just ask this scientician!

Ah, the irony.

So I just received an email which was rather… interestingly?…. timed after my last post about the commodification of Buddhism. The email was from a marketing firm letting me know about an article in Time magazine regarding some amazing new product. The product? Intentional Chocolate.

To be fair, the article is about a slew of food products imbued with “positive energy.” Water called “H2Om,” for example, that’s bottled while “restorative music” is being pumped into the plant. I was immediately taken back to my very first job, a waiter at a crappy little corporate restaurant in Los Angeles. During the holidays, they’d put on the “Christmas Tape.” It played three songs in a loop, one of them being the Charlie Brown Christmas theme song, another being Little Drummer Boy. Remind me never to work for H2Om. No matter how bad things get.

At any rate, the marketing email I received asked me to post a link to the Time article, the chocolate folks, whatever. The email claimed that in doing so I’d likely see an increase in unique visitors of between 200 and a 1000 people. Interestingly enough, earlier this month I installed Google Analytics on this site. Since March 3rd or so, I’ve only had 720 visitors and of those, only about 500 are unique. (To my loyal audience of 500, by the way, I am placing my palms together, bowing, and sending out some heart-felt gratitude.) So, an increase of 200 to 1000 visitors could double my audience! Sweet! Chocolate all around!

But then I’d be a shill. A sell out. And y’all know how I feel about sell outs.

But, much more to the point, wasn’t I just talking about how the commodification of Buddhism is destroying everything that we hold dear?! If anything, based on my last post, I should be telling all of you right now to never buy anything as hokey as water (my god, bottled water) called H2Om. Never waste your money on protein powder that’s been blessed by its employers. I should warn all of you, right now, to never buy chocolate ever again, regardless of its restorative powers! (But then I’d be a hypocrite, of course. In fact, I have plans to buy some chocolate for my beautiful and talented wife later this afternoon.)

What I really want to point your attention to, though, is that second paragraph in the Time article. Allow me to quote:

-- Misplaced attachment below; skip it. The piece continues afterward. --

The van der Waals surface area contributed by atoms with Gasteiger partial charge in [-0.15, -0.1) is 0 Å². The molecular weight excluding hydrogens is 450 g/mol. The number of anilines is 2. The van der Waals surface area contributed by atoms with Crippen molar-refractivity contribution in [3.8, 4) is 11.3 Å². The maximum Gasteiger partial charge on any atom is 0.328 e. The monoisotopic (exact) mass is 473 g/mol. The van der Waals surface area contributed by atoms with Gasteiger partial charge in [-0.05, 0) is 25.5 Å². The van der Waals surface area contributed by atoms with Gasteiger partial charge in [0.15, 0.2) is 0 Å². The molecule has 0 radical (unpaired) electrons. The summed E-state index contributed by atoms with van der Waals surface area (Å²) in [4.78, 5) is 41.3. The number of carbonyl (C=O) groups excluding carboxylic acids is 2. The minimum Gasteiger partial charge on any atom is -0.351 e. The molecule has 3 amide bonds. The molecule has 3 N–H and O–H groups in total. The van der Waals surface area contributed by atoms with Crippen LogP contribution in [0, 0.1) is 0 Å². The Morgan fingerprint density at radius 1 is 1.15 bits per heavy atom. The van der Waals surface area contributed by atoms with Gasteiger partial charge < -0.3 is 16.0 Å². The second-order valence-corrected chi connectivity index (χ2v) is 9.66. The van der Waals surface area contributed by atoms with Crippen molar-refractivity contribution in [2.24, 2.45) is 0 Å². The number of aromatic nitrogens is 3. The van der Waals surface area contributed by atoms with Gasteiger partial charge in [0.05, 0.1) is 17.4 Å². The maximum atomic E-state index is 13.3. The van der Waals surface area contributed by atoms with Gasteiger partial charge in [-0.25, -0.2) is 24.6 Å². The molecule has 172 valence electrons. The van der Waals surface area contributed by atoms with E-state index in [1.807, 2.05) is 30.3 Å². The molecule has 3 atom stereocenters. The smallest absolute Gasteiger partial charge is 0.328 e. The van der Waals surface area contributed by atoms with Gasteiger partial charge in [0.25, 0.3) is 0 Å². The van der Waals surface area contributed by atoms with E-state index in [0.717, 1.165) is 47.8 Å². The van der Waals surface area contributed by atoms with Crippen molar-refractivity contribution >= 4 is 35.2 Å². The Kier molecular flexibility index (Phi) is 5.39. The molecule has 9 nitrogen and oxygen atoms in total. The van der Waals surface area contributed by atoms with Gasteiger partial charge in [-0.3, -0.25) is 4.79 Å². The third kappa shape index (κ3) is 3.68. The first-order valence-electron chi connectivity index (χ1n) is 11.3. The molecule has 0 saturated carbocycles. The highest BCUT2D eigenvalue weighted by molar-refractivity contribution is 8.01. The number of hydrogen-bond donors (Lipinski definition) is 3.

David Radin, a senior scientist at the Institute of Noetic Sciences in Petaluma, Calif.,…

Nope. Sorry. Just can’t go on with that one. I’m sorry but did you say a senior scientist? At the Institute of Noetic Sciences? Oh, well, then. Buy all the chocolate you can. Again, chocolate all around!

Now, now, Scott. All sarcasm aside, don’t get me wrong, I’m a big fan of nous and there’s certainly a case, a legitimate scientific case, to be made that human activity influences the world around us, even on a quantum level. And I’m a fan of pushing the boundaries of what we know and what we think we know. And I’m as interested in the intersection between Buddhism and science as the next guy. But this is all too much.

And here’s why it’s too much: I got an email today, from a marketing company, asking me to link to an article about a wonderful new product line. Getting an email, from a marketing company, does not instill in me a great deal of confidence in the chocolatier’s motives or intentionality. Not to mention the journalistic standards over at Time magazine.

I wonder what the Worst Horse would say about this?

In other news, it’s suddenly spring in the Bay Area. Enjoy your weekend everyone! Oh, and a shiny new donkey for whoever first identifies what the title of this post is referencing.

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7 thoughts on “just ask this scientician!

  1. @ Mr Tin: I don’t believe they did say how it would happen, other than simple linking-driving-traffic. They just said that it would happen.

    So far? Not so much!

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